Understanding the Difference between Multi-Level Marketing Programs and Pyramid Schemes

This is a guest post from Ryan who is the author of the Obsessed Analytic blog, a guide for young adults regarding life, money, and technology.

Occasionally you may run across an old friend or acquaintance who has a deal too good to be true. You hear “Just buy a few of these and sell some of those and you’ll retire at thirty.” These pyramid/multi-level marketing/sales pitches are enticing, but it’s important to understand what’s worth it and even what’s legal. Understanding the difference between the scam known as a pyramid scheme and a legal multi-level marketing design is important to anyone wanting to try out one of these sales businesses.

What are Pyramid Schemes and Multi-level Marketing Companies?

Straight up, a pyramid scheme involves a lot of people passing a small amount of money up a “pyramid” so that the person at the top comes out with big bucks. Although profitable for some, the downfall of a pyramid scheme is that it is unsustainable. For any one person to make money, another dozen or so must lose money. Or for a hundred people to make money, a thousand must lose. No matter what, there are always more losers than winners.

Multi-level marketing (MLM) companies have a similar top down design as pyramid schemes, but when designed correctly, they function like a legal sales company (i.e. Primerica, JWS). When following the right frame set, a MLM company can provide sellers with a great entrepreneurial experience and a great source of income, but under the wrong rules, a MLM can ruin someone and make them waste their time.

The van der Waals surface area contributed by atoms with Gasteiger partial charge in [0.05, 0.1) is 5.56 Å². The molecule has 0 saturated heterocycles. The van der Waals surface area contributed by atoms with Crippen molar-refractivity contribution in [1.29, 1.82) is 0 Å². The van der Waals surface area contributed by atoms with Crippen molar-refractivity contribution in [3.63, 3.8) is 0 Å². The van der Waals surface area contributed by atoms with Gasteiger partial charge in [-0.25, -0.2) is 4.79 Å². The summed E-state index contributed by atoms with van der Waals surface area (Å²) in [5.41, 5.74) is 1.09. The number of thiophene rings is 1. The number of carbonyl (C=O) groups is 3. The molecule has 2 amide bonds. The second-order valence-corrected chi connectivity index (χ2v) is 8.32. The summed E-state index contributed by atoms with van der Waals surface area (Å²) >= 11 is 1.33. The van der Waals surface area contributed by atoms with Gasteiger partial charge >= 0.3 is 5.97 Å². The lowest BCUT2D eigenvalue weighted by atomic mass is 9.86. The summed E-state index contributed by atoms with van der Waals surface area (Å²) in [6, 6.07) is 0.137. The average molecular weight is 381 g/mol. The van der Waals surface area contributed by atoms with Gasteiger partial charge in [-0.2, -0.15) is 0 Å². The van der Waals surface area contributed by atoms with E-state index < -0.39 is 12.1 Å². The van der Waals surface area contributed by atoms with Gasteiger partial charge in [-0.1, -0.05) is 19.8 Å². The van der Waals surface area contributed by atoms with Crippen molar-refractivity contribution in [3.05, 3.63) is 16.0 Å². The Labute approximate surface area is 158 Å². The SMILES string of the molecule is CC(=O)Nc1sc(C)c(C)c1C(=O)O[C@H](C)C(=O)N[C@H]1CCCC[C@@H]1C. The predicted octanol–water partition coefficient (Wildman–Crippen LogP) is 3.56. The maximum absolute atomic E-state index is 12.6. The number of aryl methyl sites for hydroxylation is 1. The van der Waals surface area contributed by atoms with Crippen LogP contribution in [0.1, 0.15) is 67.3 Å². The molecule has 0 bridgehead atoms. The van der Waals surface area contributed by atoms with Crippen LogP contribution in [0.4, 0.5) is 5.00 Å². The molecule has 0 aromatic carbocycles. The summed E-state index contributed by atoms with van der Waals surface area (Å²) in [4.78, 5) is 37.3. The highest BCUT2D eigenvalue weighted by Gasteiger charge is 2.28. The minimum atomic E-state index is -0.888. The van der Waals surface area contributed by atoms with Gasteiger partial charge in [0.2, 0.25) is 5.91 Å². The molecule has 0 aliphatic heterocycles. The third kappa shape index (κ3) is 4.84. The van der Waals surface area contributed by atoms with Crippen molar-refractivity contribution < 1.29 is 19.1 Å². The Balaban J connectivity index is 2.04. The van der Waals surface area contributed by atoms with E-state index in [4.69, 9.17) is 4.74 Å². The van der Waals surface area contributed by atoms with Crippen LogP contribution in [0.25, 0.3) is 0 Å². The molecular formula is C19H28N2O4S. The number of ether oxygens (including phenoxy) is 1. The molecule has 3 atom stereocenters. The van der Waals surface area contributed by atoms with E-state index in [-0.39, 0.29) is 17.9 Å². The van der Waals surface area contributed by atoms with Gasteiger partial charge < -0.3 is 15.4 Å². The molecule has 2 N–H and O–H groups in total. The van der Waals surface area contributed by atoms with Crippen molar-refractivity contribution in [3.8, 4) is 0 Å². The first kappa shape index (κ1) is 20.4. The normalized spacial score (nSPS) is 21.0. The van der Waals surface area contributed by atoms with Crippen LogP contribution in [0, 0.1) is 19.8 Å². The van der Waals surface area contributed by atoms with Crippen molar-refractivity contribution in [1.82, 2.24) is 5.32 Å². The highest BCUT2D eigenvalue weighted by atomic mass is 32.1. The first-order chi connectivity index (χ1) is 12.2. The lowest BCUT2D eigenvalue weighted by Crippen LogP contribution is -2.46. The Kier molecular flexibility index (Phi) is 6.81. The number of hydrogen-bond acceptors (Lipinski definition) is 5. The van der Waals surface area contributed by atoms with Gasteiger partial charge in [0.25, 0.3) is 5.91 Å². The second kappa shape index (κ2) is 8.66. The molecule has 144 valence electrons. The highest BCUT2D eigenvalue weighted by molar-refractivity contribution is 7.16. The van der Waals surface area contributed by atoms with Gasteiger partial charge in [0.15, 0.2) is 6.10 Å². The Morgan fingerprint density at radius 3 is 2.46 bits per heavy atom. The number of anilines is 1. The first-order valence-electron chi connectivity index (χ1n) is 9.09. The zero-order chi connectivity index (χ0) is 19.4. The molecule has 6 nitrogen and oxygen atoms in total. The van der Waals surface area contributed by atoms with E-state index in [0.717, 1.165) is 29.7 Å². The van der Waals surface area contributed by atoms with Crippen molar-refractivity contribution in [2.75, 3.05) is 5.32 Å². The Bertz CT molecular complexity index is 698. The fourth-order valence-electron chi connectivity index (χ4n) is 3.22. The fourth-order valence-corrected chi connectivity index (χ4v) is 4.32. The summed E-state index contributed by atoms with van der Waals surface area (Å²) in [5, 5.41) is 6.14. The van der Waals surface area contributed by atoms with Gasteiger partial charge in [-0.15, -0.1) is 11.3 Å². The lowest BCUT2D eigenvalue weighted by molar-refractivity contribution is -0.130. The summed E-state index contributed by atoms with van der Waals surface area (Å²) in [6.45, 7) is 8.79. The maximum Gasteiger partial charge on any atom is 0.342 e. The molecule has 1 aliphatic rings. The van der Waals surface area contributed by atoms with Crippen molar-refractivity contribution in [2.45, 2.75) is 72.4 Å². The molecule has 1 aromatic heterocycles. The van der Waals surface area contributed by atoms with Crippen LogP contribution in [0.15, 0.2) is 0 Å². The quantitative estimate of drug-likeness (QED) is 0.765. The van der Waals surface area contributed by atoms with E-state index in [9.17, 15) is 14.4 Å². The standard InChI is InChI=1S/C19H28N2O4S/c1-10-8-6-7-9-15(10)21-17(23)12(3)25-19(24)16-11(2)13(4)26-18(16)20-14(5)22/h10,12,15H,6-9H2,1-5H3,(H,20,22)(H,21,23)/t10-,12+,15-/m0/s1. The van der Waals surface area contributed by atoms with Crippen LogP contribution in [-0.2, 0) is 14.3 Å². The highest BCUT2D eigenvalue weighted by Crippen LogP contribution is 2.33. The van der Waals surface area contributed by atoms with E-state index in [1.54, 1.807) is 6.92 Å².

How to Tell If a Deal is Legitimate

There is one key difference between the legitimate and illegitimate companies and this has to do with the product being created and the source of income. In any real economy, products are traded for currency which signifies the value being traded. A legitimate company has workers and sellers creating and selling a product and then outside buyers purchase the product in exchange for money. A good with value is being passed to someone outside of the company and the money is then distributed among the workers and sellers.

Multi-level marketing companies often require sellers to pay a fee to sell the good and this fee is passed up the ranks. If no goods are ever sold then this set up emulates a pyramid scheme. As more and more goods are sold, the design begins to look more and more like a traditional company where the sellers pay no fee and receive a commission for goods sold. A company is legitimate when it has more money coming in from goods being sold than from sellers paying fees to sell.

When a Multi-Level Marketing Company is Worth It

Even legitimate MLMs may not be worth it to the seller. It may take an unnecessary amount of time and effort to make the smallest amount of money. Here are some questions to ask before committing.

  • Is there an entrance fee to become a seller?